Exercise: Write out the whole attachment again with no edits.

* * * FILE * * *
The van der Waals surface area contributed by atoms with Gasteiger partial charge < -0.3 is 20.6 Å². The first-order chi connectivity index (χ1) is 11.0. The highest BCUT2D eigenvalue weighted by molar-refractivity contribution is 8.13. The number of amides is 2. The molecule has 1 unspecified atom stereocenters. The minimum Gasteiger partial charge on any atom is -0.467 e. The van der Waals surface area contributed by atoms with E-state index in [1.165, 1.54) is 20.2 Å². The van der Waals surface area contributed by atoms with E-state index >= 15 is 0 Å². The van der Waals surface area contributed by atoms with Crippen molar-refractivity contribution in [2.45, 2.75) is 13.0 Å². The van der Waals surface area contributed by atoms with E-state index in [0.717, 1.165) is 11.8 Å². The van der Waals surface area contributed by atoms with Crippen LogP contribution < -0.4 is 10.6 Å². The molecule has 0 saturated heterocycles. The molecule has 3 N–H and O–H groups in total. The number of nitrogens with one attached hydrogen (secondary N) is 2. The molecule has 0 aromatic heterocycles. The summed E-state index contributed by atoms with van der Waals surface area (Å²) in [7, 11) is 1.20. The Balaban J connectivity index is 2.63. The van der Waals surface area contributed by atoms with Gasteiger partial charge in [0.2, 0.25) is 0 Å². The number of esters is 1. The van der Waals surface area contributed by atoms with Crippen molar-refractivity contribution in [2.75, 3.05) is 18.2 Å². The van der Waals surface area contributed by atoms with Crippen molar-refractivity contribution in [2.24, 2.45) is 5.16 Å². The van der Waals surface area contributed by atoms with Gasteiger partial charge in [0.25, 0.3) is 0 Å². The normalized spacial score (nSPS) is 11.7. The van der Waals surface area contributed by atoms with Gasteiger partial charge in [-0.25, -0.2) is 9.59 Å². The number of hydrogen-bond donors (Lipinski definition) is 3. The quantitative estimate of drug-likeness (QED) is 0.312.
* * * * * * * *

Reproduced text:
The van der Waals surface area contributed by atoms with Gasteiger partial charge < -0.3 is 20.6 Å². The first-order chi connectivity index (χ1) is 11.0. The highest BCUT2D eigenvalue weighted by molar-refractivity contribution is 8.13. The number of amides is 2. The molecule has 1 unspecified atom stereocenters. The minimum Gasteiger partial charge on any atom is -0.467 e. The van der Waals surface area contributed by atoms with E-state index in [1.165, 1.54) is 20.2 Å². The van der Waals surface area contributed by atoms with E-state index >= 15 is 0 Å². The van der Waals surface area contributed by atoms with Crippen molar-refractivity contribution in [2.45, 2.75) is 13.0 Å². The van der Waals surface area contributed by atoms with E-state index in [0.717, 1.165) is 11.8 Å². The van der Waals surface area contributed by atoms with Crippen LogP contribution < -0.4 is 10.6 Å². The molecule has 0 saturated heterocycles. The molecule has 3 N–H and O–H groups in total. The number of nitrogens with one attached hydrogen (secondary N) is 2. The molecule has 0 aromatic heterocycles. The summed E-state index contributed by atoms with van der Waals surface area (Å²) in [7, 11) is 1.20. The Balaban J connectivity index is 2.63. The van der Waals surface area contributed by atoms with Gasteiger partial charge in [0.2, 0.25) is 0 Å². The number of esters is 1. The van der Waals surface area contributed by atoms with Crippen molar-refractivity contribution in [2.75, 3.05) is 18.2 Å². The van der Waals surface area contributed by atoms with Crippen molar-refractivity contribution in [2.24, 2.45) is 5.16 Å². The van der Waals surface area contributed by atoms with Gasteiger partial charge in [0.25, 0.3) is 0 Å². The normalized spacial score (nSPS) is 11.7. The van der Waals surface area contributed by atoms with Gasteiger partial charge in [-0.25, -0.2) is 9.59 Å². The number of hydrogen-bond donors (Lipinski definition) is 3. The quantitative estimate of drug-likeness (QED) is 0.312.